A member of a class of organic compounds composed of carbon, hydro­gen, and oxygen. They can be considered as hydroxyl derivatives of hydrocarbons produced by the replacement of one or more hydrogens by one or more hydroxyl (R-OH) groups.
Alcohols may be mono-, di-, tri-, or polyhydric, depending upon the number of hydroxyl groups they possess. They are classified as primary (RCH₂OH), secondary (R₂CHOH), or tertiary (R₃COH), depending on the number of hydrogen atoms attached to the carbon atom bearing the hydroxyl group. Alcohols can also be characterized by the molecular configuration of the hydrocarbon portion (aliphatic, cyclic, heterocyclic, or unsaturated).
There are two systems in use for alcohol nomen­clature, the common naming system and the IUPAC (International Union of Pure and Applied Chemistry) naming system. The common name is sometimes associated with the natural source of the alcohol or with the hydrocarbon portion (for example, methyl alcohol, ethyl alcohol). The IUPAC method is a systematic procedure with agreed-upon rules. The name of the alcohol is derived from the parent hydrocarbon which corre­sponds to the longest carbon chain in the alcohol. The final “e” in the hydrocarbon name is dropped and replaced with “ol”; and a number before the name indicates the position of the hydroxyl. Examples of these two systems are given in the table.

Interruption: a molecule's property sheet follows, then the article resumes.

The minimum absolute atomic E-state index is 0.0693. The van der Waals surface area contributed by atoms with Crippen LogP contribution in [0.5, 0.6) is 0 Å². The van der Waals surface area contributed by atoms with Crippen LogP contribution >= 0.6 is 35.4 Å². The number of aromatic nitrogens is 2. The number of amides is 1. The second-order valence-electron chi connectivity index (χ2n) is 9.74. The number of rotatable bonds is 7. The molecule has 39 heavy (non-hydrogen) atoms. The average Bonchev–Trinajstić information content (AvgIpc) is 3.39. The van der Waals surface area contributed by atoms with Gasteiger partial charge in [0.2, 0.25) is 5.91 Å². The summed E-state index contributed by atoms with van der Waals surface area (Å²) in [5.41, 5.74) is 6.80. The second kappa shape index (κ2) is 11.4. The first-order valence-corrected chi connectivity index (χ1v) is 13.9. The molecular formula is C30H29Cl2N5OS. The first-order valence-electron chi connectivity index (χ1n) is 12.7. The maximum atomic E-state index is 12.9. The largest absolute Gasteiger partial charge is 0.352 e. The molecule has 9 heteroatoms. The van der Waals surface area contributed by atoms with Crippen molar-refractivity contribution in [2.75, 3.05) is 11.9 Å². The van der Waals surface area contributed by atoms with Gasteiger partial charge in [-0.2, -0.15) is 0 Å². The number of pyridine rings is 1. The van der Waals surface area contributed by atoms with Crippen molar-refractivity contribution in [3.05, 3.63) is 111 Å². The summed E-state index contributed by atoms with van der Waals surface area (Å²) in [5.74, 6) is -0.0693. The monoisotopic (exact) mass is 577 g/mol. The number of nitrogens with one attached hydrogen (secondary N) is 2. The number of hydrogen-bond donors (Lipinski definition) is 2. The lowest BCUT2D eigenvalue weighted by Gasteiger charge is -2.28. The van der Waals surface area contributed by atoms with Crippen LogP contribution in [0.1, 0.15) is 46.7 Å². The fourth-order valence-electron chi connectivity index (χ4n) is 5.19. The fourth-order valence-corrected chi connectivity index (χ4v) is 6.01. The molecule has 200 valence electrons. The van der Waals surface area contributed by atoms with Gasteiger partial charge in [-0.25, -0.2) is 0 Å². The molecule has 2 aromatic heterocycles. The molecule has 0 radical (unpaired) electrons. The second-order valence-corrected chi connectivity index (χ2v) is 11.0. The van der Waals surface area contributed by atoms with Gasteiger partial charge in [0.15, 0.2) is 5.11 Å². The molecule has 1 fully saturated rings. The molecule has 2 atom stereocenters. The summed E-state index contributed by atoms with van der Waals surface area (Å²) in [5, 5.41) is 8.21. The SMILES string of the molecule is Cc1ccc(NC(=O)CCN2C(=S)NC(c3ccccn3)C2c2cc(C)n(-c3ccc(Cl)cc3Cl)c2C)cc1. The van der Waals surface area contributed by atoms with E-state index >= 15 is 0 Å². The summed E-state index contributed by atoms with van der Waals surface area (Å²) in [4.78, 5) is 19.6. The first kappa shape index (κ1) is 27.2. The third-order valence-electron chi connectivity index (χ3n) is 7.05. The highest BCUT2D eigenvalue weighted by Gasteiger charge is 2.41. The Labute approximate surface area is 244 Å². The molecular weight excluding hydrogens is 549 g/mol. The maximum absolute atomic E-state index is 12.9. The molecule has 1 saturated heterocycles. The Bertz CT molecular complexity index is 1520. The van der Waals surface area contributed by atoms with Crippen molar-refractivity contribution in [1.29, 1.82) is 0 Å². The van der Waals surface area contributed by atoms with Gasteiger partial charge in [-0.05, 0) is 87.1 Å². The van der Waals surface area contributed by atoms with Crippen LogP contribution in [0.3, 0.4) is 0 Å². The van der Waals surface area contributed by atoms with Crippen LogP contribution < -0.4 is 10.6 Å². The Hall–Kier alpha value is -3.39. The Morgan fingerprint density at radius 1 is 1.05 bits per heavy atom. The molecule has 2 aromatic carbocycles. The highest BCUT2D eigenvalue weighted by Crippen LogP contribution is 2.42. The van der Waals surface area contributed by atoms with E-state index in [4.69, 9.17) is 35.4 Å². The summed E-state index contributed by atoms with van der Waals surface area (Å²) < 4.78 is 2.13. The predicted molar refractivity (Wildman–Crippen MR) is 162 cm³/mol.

Oxidation of primary alcohols produces aldehydes (RCHO) and carboxylic acids (RCO2H); oxidation of secondary alcohols yields ketones (RCOR’). Dehydration of alcohols produces alkenes and ethers (ROR). Reaction of alcohols with carboxylic acids results in the formation of esters (ROCOR’), a reaction of great industrial importance. The hydroxyl group of an alcohol is readily replaced by halogens or pseudohalogen